Blow, let us hear the purple glens replying (11)
The echoes are coming from the valley below, and the reddish light of the setting sun makes the trees and rivers in the valley appear almost "purple."
O love, they die in yon rich sky, They faint on hill or field or river (13-14)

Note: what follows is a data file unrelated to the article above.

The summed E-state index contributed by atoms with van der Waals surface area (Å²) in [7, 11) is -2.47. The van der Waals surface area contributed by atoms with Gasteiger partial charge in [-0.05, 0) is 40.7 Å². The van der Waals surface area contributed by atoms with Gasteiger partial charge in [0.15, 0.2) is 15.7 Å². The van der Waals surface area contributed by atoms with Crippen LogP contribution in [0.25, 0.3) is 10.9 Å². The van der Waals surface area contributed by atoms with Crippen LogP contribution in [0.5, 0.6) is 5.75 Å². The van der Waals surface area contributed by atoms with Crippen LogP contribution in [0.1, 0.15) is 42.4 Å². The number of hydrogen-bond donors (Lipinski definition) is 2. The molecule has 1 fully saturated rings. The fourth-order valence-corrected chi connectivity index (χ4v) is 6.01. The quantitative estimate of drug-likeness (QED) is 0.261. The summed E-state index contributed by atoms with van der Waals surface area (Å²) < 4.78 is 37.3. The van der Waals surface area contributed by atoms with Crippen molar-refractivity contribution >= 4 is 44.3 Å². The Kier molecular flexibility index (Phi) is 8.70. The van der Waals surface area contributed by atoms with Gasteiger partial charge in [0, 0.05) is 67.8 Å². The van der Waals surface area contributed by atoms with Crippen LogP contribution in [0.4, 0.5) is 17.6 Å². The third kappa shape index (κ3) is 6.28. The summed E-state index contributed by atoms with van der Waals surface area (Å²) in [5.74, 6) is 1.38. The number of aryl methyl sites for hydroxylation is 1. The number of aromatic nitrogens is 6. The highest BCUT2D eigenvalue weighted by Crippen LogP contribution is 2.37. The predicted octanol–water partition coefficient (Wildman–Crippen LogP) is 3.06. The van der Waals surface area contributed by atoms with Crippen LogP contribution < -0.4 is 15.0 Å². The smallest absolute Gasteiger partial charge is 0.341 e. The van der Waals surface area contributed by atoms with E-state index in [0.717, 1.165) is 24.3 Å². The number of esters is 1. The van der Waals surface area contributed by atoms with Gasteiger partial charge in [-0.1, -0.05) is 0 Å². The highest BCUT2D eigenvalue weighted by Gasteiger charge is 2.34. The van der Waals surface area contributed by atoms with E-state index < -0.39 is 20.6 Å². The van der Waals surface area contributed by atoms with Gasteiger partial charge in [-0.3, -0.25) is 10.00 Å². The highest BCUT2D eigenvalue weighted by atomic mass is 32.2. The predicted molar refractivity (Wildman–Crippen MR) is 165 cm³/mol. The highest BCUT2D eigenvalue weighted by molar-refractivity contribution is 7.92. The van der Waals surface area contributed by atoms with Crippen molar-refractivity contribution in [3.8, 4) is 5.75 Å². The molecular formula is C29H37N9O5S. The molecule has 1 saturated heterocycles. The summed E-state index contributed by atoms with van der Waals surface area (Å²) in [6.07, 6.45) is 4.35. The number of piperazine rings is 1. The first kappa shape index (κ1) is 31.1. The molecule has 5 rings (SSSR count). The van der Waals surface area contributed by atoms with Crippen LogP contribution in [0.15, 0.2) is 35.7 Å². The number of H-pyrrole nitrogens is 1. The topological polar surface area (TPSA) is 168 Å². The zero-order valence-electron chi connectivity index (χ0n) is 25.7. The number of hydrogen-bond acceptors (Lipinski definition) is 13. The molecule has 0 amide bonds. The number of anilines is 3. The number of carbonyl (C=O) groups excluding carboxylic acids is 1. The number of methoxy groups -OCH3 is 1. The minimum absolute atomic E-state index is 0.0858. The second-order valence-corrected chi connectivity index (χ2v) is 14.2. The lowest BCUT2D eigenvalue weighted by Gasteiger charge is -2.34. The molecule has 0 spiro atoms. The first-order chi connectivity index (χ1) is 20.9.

The speaker says that the echoes "die," or fade away, in one of several outdoor, natural spaces. Why do you think he lists the different natural places that the echoes reverberate and then fade? Why not just say that the echoes fade in the sky and leave it at that? What is the effect of this long list? One possible effect is that it forces the reader to imagine each of those places in turn, which helps to re-establish the beautiful view that the sound of the bugle had temporarily distracted us from.